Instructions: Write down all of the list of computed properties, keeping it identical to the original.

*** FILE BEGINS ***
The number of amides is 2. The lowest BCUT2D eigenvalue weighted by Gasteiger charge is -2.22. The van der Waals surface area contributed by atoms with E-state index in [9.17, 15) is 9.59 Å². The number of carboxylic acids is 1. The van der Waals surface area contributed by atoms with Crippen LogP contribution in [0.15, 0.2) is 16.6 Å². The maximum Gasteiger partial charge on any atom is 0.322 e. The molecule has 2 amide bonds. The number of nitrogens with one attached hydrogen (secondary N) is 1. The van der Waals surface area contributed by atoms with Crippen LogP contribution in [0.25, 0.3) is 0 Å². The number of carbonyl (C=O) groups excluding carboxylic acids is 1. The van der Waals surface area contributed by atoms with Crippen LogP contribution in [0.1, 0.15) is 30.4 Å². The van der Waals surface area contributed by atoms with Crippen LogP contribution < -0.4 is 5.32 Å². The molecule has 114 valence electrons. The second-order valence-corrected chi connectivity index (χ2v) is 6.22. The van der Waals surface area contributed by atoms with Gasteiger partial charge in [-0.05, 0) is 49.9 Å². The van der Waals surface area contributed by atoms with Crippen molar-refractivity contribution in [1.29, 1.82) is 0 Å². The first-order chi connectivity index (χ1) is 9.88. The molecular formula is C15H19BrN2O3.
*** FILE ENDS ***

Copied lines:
The number of amides is 2. The lowest BCUT2D eigenvalue weighted by Gasteiger charge is -2.22. The van der Waals surface area contributed by atoms with E-state index in [9.17, 15) is 9.59 Å². The number of carboxylic acids is 1. The van der Waals surface area contributed by atoms with Crippen LogP contribution in [0.15, 0.2) is 16.6 Å². The maximum Gasteiger partial charge on any atom is 0.322 e. The molecule has 2 amide bonds. The number of nitrogens with one attached hydrogen (secondary N) is 1. The van der Waals surface area contributed by atoms with Crippen LogP contribution in [0.25, 0.3) is 0 Å². The number of carbonyl (C=O) groups excluding carboxylic acids is 1. The van der Waals surface area contributed by atoms with Crippen LogP contribution in [0.1, 0.15) is 30.4 Å². The van der Waals surface area contributed by atoms with Crippen LogP contribution < -0.4 is 5.32 Å². The molecule has 114 valence electrons. The second-order valence-corrected chi connectivity index (χ2v) is 6.22. The van der Waals surface area contributed by atoms with Gasteiger partial charge in [-0.05, 0) is 49.9 Å². The van der Waals surface area contributed by atoms with Crippen molar-refractivity contribution in [1.29, 1.82) is 0 Å². The first-order chi connectivity index (χ1) is 9.88. The molecular formula is C15H19BrN2O3.